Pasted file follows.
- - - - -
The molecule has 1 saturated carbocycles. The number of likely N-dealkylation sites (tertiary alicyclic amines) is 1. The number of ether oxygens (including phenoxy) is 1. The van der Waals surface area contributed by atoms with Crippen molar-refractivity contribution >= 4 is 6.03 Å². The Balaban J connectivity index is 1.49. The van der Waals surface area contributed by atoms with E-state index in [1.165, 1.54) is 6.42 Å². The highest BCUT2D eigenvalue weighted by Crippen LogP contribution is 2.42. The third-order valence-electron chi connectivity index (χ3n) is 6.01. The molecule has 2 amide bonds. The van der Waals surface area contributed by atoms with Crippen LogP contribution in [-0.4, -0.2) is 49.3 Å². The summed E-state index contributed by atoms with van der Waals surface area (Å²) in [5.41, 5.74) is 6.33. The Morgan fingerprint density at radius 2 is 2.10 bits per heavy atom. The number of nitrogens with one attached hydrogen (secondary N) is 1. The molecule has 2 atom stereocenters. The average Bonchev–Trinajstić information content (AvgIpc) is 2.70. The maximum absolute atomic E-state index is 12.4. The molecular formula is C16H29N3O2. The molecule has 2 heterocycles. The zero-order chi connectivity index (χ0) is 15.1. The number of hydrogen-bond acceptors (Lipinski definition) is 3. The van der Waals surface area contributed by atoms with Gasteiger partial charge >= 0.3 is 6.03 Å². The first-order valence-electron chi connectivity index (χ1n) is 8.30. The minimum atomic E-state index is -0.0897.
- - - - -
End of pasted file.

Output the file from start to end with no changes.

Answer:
The molecule has 1 saturated carbocycles. The number of likely N-dealkylation sites (tertiary alicyclic amines) is 1. The number of ether oxygens (including phenoxy) is 1. The van der Waals surface area contributed by atoms with Crippen molar-refractivity contribution >= 4 is 6.03 Å². The Balaban J connectivity index is 1.49. The van der Waals surface area contributed by atoms with E-state index in [1.165, 1.54) is 6.42 Å². The highest BCUT2D eigenvalue weighted by Crippen LogP contribution is 2.42. The third-order valence-electron chi connectivity index (χ3n) is 6.01. The molecule has 2 amide bonds. The van der Waals surface area contributed by atoms with Crippen LogP contribution in [-0.4, -0.2) is 49.3 Å². The summed E-state index contributed by atoms with van der Waals surface area (Å²) in [5.41, 5.74) is 6.33. The Morgan fingerprint density at radius 2 is 2.10 bits per heavy atom. The number of nitrogens with one attached hydrogen (secondary N) is 1. The molecule has 2 atom stereocenters. The average Bonchev–Trinajstić information content (AvgIpc) is 2.70. The maximum absolute atomic E-state index is 12.4. The molecular formula is C16H29N3O2. The molecule has 2 heterocycles. The zero-order chi connectivity index (χ0) is 15.1. The number of hydrogen-bond acceptors (Lipinski definition) is 3. The van der Waals surface area contributed by atoms with Gasteiger partial charge >= 0.3 is 6.03 Å². The first-order valence-electron chi connectivity index (χ1n) is 8.30. The minimum atomic E-state index is -0.0897.